For a small fee, you can even borrow these microfilm materials from out of state library sources if you really want to dig at it (and you already have prior research as to the specific dates and newspapers you are after). Local historical societies are great sources of information as well.
You can even ask for any treasure guide a particular state might have. If it is not available, you will most probably be able to get it from metal detecting equipment suppliers. You can browse through metal detecting magazines, too.
There you can find historical sites, battlegrounds, marching routes, local folklore, among many others. You will be amused by all the data they have yet you will be bummed to discover that most of them would require special permits if not restricted to metal detecting enthusiasts like you.
Check online resources as an accessible alternative
Thankfully, the internet is also a treasure trove of historical information just as long as you know which sites are trustworthy sources.
One would be www.historicaerials.com which enables you to overlay an old map of a certain location on its new map version. This way you can identify which houses once stood on certain spots which no longer exist in the present day.
Who knows, curios may have been buried there all along.
For old newspapers, you can check out the eponymous site www.newspapers.com which is a paid online tool. It is capable of providing results using narrower keyword searches like family name, place or particular event.
Their archives however mostly contain newspapers from large publications. Meanwhile, you can get historical books such as “The Images of America” and treasure guides via www.amazon.com.
Who better to talk about history than those who have lived through it all. Especially when you are after Civil War relics, the oldest members of the community may give you valuable and useful info.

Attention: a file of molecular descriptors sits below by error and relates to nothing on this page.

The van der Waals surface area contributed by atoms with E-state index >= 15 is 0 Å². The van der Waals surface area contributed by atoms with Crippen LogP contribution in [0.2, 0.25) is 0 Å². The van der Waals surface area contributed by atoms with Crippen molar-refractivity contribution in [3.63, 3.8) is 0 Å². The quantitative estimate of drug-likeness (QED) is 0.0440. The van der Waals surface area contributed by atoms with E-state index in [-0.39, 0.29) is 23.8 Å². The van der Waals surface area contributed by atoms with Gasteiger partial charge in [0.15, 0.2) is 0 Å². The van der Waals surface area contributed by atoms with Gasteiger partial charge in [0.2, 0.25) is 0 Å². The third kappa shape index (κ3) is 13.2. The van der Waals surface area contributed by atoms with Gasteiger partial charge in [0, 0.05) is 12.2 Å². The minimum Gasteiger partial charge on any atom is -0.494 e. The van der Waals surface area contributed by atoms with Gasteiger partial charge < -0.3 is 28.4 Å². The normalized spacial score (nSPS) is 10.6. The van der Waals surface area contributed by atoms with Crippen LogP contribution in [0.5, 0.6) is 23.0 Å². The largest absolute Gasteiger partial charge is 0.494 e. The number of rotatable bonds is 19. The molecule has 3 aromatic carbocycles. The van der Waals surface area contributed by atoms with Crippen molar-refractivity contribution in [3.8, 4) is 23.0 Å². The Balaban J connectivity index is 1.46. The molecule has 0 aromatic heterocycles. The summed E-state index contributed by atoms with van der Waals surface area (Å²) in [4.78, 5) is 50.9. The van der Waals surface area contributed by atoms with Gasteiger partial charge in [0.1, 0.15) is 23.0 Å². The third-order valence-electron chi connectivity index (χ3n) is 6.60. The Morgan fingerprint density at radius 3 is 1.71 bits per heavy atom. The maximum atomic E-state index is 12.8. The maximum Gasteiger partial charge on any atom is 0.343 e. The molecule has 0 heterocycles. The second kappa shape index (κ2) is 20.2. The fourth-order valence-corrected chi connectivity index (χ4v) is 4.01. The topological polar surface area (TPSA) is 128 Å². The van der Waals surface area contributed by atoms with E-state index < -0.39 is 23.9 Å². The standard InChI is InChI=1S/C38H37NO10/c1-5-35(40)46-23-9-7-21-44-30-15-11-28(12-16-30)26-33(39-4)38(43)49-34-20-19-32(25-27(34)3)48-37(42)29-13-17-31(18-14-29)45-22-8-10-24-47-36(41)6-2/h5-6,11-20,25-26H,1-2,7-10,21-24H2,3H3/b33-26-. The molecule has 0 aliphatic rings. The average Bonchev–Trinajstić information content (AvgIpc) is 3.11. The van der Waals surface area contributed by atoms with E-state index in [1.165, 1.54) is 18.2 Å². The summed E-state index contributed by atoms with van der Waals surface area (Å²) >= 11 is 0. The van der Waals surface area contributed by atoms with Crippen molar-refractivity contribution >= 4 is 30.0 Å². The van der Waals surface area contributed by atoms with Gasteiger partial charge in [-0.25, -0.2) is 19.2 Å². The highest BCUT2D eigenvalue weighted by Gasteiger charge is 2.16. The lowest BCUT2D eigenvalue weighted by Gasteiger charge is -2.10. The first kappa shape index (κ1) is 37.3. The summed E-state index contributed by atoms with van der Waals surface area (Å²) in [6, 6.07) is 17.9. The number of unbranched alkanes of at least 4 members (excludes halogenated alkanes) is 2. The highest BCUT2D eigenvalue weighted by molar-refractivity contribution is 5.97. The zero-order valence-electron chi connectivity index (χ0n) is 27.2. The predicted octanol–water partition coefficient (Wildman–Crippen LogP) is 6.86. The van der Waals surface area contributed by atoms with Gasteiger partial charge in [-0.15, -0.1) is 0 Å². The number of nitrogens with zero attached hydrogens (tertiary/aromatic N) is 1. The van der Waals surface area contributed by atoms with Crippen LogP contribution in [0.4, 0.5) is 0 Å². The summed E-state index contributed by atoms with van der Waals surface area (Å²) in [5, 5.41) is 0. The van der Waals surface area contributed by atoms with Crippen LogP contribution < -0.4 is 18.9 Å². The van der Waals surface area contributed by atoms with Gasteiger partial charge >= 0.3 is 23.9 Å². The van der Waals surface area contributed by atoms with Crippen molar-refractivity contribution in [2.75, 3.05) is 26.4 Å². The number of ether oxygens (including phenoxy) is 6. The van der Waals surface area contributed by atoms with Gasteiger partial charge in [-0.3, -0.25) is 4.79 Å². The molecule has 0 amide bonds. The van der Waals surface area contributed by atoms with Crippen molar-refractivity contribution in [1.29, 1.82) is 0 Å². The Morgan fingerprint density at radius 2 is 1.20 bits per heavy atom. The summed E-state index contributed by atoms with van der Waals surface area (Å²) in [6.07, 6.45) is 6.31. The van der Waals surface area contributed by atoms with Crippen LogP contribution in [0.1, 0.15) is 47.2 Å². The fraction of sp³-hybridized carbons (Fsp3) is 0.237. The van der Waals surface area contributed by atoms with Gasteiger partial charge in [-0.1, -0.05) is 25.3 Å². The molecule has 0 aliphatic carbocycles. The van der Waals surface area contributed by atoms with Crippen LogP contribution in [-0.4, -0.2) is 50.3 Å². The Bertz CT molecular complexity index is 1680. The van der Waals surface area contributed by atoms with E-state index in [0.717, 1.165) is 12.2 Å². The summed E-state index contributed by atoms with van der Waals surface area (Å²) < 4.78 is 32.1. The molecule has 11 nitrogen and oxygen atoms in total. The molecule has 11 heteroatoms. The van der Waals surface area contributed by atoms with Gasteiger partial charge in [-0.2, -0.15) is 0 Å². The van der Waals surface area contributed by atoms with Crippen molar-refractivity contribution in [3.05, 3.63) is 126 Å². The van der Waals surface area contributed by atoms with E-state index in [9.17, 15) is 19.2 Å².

You wonder though if you could trust their stories which could contain distorted memories.
Don’t discount the fact that the elderly can retain vivid recollection from their childhood, knowing which houses stood once in which locations and other brief yet important histories in the town they came from.
Finding The Right Metal Detector
It’s pretty obvious what a metal detector is for. The question is, which is the right one for you. All metal detectors will detect metal below the surface.
But what makes a $120 dollar device different from the one that costs over $2,000 dollars?
Offhand, there are more bells and whistles to the more expensive one for sure. Let’s say there’s one gold coin and 2 rusty screw nails buried deep in the ground.
Both $120 and $2000 detectors will tell you that there is metal underneath but the more expensive metal detector will be able to indicate that there is a gold coin and 2 worthless nails while the cheaper detector will not be able to distinguish the coin from the rest.
There are also detectors built for special purposes, like working underwater, on beaches or specifically designed to find gold.
Since we are discussing this topic under the assumption that you are not yet into metal detecting, I will provide below the best brands according to the enumerated categories and their corresponding features.
Best Metal Detectors for Beginners
Garrett Ace 300
At about 250 dollars online, it is user-friendly with a 5-item search indicator such as jewelry, relics, coins, custom, and no discrimination. It also has a depth indicator and an adjustable frequency which comes useful when picking up gold items.
This device is waterproof so you can use it any time. The re-tune speed is faster which allows the user to move on to the next item after dismissing a previous signal. The discriminatory audio tones are advantageous so that you know right away the type of find you have which lets you focus more on digging the spot. It is priced very affordably on Amazon.